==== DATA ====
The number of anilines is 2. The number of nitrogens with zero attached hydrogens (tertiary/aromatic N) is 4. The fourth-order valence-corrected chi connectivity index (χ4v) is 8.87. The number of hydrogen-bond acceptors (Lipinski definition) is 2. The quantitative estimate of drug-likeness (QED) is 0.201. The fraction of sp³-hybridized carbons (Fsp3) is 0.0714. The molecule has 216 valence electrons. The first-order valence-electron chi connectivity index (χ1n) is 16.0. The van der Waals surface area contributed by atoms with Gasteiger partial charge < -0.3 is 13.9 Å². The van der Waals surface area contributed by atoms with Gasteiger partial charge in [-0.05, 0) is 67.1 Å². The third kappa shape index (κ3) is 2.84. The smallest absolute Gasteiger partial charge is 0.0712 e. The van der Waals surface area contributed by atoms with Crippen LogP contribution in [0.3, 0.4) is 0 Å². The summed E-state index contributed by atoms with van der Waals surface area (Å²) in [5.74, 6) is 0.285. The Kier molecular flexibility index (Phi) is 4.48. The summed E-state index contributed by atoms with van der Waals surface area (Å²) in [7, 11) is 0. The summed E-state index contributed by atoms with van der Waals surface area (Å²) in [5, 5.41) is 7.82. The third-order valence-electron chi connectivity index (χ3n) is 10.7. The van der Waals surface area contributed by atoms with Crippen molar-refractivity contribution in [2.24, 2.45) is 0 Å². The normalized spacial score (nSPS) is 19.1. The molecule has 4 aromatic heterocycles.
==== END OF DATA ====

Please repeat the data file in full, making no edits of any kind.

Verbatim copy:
The number of anilines is 2. The number of nitrogens with zero attached hydrogens (tertiary/aromatic N) is 4. The fourth-order valence-corrected chi connectivity index (χ4v) is 8.87. The number of hydrogen-bond acceptors (Lipinski definition) is 2. The quantitative estimate of drug-likeness (QED) is 0.201. The fraction of sp³-hybridized carbons (Fsp3) is 0.0714. The molecule has 216 valence electrons. The first-order valence-electron chi connectivity index (χ1n) is 16.0. The van der Waals surface area contributed by atoms with Gasteiger partial charge < -0.3 is 13.9 Å². The van der Waals surface area contributed by atoms with Gasteiger partial charge in [-0.05, 0) is 67.1 Å². The third kappa shape index (κ3) is 2.84. The smallest absolute Gasteiger partial charge is 0.0712 e. The van der Waals surface area contributed by atoms with Crippen LogP contribution in [0.3, 0.4) is 0 Å². The summed E-state index contributed by atoms with van der Waals surface area (Å²) in [5.74, 6) is 0.285. The Kier molecular flexibility index (Phi) is 4.48. The summed E-state index contributed by atoms with van der Waals surface area (Å²) in [7, 11) is 0. The summed E-state index contributed by atoms with van der Waals surface area (Å²) in [5, 5.41) is 7.82. The third-order valence-electron chi connectivity index (χ3n) is 10.7. The van der Waals surface area contributed by atoms with Crippen molar-refractivity contribution in [2.24, 2.45) is 0 Å². The normalized spacial score (nSPS) is 19.1. The molecule has 4 aromatic heterocycles.